How are God and sin related? How can we conceptualize these words in mysticism, going beyond the traditional religious definitions and descriptions?
The Transcendent isn't somewhere else or something else, but is the divine ground within all things, the empty essence from which all things arise and take on form.
The Christian Trinitarian formula has been expressed in many other ways throughout history, including in secular disciplines. Here are some possible correlations.
Did we live before our mortal lives? Was there a premortality? Do we bring God's children into the world? Yes, but not literally.
What is Love? How do we know it? How are we One in it? The mystical experience shows us directly not only what Love is, but that we are Love.
This is my response to a recent video produced by the LDS Church on the nature of God. My reinterpretation moves away from the supernatural dualistic interpretation, towards a more immanent nondualistic interpretation of the Divine.
My vision is that we will realize ourselves as One, as Love, as Light, as the Cosmos itself.
Thinking of God as a male human(s) out in the universe somewhere seems to be a primitive, magical, supernatural, and archaic conception of the Divine, literalizing the pronouns of "He" and "Him," and in the Christian tradition of "Father" and "Son." I've written about this specifically at least once before, but it's worth discussing more.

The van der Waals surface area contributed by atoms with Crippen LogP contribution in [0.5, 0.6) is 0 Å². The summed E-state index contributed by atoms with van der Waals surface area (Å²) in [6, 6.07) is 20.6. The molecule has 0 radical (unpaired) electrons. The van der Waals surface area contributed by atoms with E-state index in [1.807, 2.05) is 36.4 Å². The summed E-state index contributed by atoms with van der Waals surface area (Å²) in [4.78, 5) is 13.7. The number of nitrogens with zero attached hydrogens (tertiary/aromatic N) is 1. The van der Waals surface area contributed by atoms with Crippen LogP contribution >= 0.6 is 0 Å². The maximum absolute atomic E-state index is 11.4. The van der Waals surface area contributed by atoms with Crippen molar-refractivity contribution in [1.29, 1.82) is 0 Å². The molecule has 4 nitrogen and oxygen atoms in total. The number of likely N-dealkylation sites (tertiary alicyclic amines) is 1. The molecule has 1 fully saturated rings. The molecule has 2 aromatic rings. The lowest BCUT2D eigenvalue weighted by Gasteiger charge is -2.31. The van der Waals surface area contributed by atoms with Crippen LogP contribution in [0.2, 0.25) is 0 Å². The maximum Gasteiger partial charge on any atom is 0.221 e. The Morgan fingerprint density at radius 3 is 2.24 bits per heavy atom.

There are stories, legends, mythologies, folklore, traditions, histories, scriptures, and texts from all around the world which tell us of humans who have reached the stature of the gods. They have, in essence, become "a god." Some recognizable examples are people such as Jesus, Siddhartha Gautama (Buddha), and Muhammad. The process that these went through has been called theosis, deification, divinization, realization, awakening, and enlightenment. What does it mean to become or be "a god"?
The Methodist biblical scholar, Margaret Barker, wrote a book published in 1996 titled The Risen Lord in which she proposed that "the original understanding of resurrection may in fact be Jesus’ mystical experience at his baptism, when he was raised up and transformed into the divine Son."